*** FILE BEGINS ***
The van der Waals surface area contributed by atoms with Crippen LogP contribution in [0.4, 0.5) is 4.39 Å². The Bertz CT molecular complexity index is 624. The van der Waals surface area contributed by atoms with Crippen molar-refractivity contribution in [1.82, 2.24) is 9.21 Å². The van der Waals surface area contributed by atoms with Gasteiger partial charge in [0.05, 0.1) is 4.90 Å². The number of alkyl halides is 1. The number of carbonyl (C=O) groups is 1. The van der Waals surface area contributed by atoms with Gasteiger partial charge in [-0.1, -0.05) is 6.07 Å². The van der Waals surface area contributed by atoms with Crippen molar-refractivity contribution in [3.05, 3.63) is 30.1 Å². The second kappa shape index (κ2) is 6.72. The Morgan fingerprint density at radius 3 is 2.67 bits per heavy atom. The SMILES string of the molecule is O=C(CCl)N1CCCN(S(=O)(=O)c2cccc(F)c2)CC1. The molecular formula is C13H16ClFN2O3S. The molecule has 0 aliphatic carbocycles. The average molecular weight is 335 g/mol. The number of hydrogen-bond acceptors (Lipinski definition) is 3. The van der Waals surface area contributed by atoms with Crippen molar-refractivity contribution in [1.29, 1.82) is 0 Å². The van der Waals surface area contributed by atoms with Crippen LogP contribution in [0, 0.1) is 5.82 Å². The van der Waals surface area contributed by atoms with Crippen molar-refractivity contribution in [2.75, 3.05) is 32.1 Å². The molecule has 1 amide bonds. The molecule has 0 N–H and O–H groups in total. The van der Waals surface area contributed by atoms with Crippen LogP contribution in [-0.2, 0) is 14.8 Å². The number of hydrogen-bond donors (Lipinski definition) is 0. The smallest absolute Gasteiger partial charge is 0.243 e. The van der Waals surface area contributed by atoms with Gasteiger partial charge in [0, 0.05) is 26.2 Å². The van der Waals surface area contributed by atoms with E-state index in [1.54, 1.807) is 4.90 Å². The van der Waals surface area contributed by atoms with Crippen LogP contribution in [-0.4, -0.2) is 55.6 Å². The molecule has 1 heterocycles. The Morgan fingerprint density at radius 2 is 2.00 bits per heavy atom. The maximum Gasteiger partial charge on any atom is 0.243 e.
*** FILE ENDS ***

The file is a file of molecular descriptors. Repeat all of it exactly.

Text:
The van der Waals surface area contributed by atoms with Crippen LogP contribution in [0.4, 0.5) is 4.39 Å². The Bertz CT molecular complexity index is 624. The van der Waals surface area contributed by atoms with Crippen molar-refractivity contribution in [1.82, 2.24) is 9.21 Å². The van der Waals surface area contributed by atoms with Gasteiger partial charge in [0.05, 0.1) is 4.90 Å². The number of alkyl halides is 1. The number of carbonyl (C=O) groups is 1. The van der Waals surface area contributed by atoms with Gasteiger partial charge in [-0.1, -0.05) is 6.07 Å². The van der Waals surface area contributed by atoms with Crippen molar-refractivity contribution in [3.05, 3.63) is 30.1 Å². The second kappa shape index (κ2) is 6.72. The Morgan fingerprint density at radius 3 is 2.67 bits per heavy atom. The SMILES string of the molecule is O=C(CCl)N1CCCN(S(=O)(=O)c2cccc(F)c2)CC1. The molecular formula is C13H16ClFN2O3S. The molecule has 0 aliphatic carbocycles. The average molecular weight is 335 g/mol. The number of hydrogen-bond acceptors (Lipinski definition) is 3. The van der Waals surface area contributed by atoms with Crippen molar-refractivity contribution in [1.29, 1.82) is 0 Å². The van der Waals surface area contributed by atoms with Crippen LogP contribution in [0, 0.1) is 5.82 Å². The van der Waals surface area contributed by atoms with Crippen molar-refractivity contribution in [2.75, 3.05) is 32.1 Å². The molecule has 1 amide bonds. The molecule has 0 N–H and O–H groups in total. The van der Waals surface area contributed by atoms with Crippen LogP contribution in [-0.2, 0) is 14.8 Å². The number of hydrogen-bond donors (Lipinski definition) is 0. The smallest absolute Gasteiger partial charge is 0.243 e. The van der Waals surface area contributed by atoms with Gasteiger partial charge in [0, 0.05) is 26.2 Å². The van der Waals surface area contributed by atoms with E-state index in [1.54, 1.807) is 4.90 Å². The van der Waals surface area contributed by atoms with Crippen LogP contribution in [-0.4, -0.2) is 55.6 Å². The molecule has 1 heterocycles. The Morgan fingerprint density at radius 2 is 2.00 bits per heavy atom. The maximum Gasteiger partial charge on any atom is 0.243 e.